Of the books reviewed here, Lyleís book is the easiest to take from the standpoint of a modern Tarot reader. Sheís also by far the best writer. With grace and humor she gives a short history of the cards, as well as a history of divination with cards, and supplies full, psychologically-oriented meanings for each card, including more event-oriented meanings for many of them. The book is also quite attractively produced, with shiny, magazine-like pages, and printed in full color. She includes ten different spreads and five sample readings.
Lyle says she derived her meanings from older card-reading texts in her possession, presumably the same ones listed in her bibliography, dated from 1958, 1935, and 1890. She has made an attempt to combine these meanings, as well as influences from standard Tarot meanings, into a unified whole. Sometimes this is successful and sometimes it isnít. Some meanings will be familiar to Tarot readers; for example, the 2 of Clubs, "juggling resources, money worries," sounds like the Rider-Waite-Smith 2 of Pentacles. This makes it easier for those accustomed to the Tarot to assimilate these meanings. But sometimes her meanings devolve into a list of seemingly unrelated concepts, like the Ace of Diamonds: "Financial and material increase, documents, important communications, contracts, good news, new acquisitions, gifts, productive phase, self-confidence, opportunity knocks, long term relationship." To be fair, Iíve picked the worst example; most of the cards donít have this many meanings.
The meanings are given in a narrative paragraph, so if you want to memorize keywords, youíll have to create them from the text. I went through the paragraphs with a yellow highlighter and highlighted what I felt were the important words, and then typed them up into a document.
This system is the one I would recommend if you want something similar to modern Tarot literature. Be prepared when you open the box, though Ė the cards are similar in size to standard playing cards, which is quite small compared to most Tarot decks.
A final thought: My exploration of playing cards has certainly been enjoyable, but I was motivated to learn about different approaches to playing cards because I thought their meanings might provide an interpretational foundation that would be better than the meanings usually given to Waite-Smith-inspired decks, which have always struck me as a little arbitrary. I must honestly say that I have not found the meanings in these three books to be superior to Waite-Smith type meanings. To me, they seem just as arbitrary. And when all is said and done, I do believe that memorized meanings combined with free-associating on the images of illustrated decks is the best way to gain insight from the cards. And if one is interested in reading with playing cards, one could just as easily read them with the traditional Waite-Smith-inspired meanings that one uses for Tarot. But I still think itís worthwhile to explore different approaches to card reading; it can only deepen oneís appreciation of and feeling for the Tarot.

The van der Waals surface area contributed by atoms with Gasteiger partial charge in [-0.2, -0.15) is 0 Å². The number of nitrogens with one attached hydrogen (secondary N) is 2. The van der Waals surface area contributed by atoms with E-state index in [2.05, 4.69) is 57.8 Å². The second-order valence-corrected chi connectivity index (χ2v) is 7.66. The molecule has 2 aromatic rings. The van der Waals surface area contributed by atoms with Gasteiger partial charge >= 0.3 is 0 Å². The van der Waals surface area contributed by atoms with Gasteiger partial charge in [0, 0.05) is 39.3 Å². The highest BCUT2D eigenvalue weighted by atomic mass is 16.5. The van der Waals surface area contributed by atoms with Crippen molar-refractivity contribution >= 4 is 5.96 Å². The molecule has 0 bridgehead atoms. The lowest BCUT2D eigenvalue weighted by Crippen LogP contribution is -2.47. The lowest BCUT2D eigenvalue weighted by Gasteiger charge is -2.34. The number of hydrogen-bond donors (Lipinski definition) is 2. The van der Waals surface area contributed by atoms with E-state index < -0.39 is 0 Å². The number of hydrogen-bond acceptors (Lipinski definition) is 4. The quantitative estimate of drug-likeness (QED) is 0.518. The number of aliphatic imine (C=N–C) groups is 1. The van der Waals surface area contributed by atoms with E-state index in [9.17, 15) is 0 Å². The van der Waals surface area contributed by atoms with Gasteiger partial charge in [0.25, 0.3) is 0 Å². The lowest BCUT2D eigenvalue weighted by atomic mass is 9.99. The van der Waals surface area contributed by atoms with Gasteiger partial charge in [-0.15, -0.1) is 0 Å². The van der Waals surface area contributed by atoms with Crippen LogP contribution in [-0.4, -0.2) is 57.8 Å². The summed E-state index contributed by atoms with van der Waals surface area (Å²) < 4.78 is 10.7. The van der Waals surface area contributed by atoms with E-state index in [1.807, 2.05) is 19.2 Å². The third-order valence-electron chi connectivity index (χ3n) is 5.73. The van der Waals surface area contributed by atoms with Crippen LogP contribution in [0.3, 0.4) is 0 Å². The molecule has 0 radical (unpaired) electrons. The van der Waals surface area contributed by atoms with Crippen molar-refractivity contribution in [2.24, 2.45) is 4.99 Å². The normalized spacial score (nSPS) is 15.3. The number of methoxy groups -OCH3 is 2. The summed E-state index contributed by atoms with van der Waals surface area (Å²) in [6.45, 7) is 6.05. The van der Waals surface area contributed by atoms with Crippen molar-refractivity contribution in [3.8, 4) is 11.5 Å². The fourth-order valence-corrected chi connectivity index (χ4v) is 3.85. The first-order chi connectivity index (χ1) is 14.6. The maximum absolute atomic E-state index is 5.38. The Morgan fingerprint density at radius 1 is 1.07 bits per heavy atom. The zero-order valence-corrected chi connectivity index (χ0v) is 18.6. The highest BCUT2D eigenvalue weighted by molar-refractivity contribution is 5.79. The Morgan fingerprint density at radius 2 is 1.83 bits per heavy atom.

Iíd like to thank Serena Powers for sharing her insights with me. Her website, Serenaís Guide to Divination, is an excellent source of information on reading with playing cards as well as many other types of divination.
For more information on playing cards in general, a great site is Andyís Playing Cards.
Itís All in the Cards by Chita St. Lawrence
Publishing: Perigee Books
Fortune Telling with Playing Cards by Sophia
Publisher: Barnes & Noble Books
Sophiaís Fortune Telling Kit (includes cards and the same book) by
Sophia and Beth Wright
Publisher: Llewellyn Publications
The Fortune Tellerís Deck by Jane Lyle and Neil Breeden
Publisher: St. Martinís Press
Lee A. Bursten has been studying Tarot off and on for about 20 years. He enjoys reading about Tarot and searching for the "Perfect Deck," which is always just around the corner but out of reach. He is very grateful to Michele and Diane for posting his reviews, and especially to his significant other, Larry Katz, for his superhuman patience.
Article © 2001 Lee Bursten
Page © 2001 Diane Wilkes